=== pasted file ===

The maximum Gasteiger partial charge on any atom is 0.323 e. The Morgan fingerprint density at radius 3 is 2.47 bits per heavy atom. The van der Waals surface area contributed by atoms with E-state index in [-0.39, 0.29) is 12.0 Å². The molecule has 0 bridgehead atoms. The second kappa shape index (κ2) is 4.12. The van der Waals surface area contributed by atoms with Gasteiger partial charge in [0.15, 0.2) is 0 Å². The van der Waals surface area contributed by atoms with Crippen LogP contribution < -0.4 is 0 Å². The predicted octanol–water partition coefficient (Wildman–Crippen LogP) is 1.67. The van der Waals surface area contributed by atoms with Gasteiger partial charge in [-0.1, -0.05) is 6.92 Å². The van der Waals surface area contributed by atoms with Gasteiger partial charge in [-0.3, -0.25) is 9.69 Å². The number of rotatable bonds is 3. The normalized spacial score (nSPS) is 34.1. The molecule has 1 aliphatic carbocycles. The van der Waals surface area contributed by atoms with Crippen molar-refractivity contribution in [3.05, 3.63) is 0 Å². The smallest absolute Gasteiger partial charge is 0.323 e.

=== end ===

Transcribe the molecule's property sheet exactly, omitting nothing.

The maximum Gasteiger partial charge on any atom is 0.323 e. The Morgan fingerprint density at radius 3 is 2.47 bits per heavy atom. The van der Waals surface area contributed by atoms with E-state index in [-0.39, 0.29) is 12.0 Å². The molecule has 0 bridgehead atoms. The second kappa shape index (κ2) is 4.12. The van der Waals surface area contributed by atoms with Gasteiger partial charge in [0.15, 0.2) is 0 Å². The van der Waals surface area contributed by atoms with Crippen LogP contribution < -0.4 is 0 Å². The predicted octanol–water partition coefficient (Wildman–Crippen LogP) is 1.67. The van der Waals surface area contributed by atoms with Gasteiger partial charge in [-0.1, -0.05) is 6.92 Å². The van der Waals surface area contributed by atoms with Gasteiger partial charge in [-0.3, -0.25) is 9.69 Å². The number of rotatable bonds is 3. The normalized spacial score (nSPS) is 34.1. The molecule has 1 aliphatic carbocycles. The van der Waals surface area contributed by atoms with Crippen molar-refractivity contribution in [3.05, 3.63) is 0 Å². The smallest absolute Gasteiger partial charge is 0.323 e.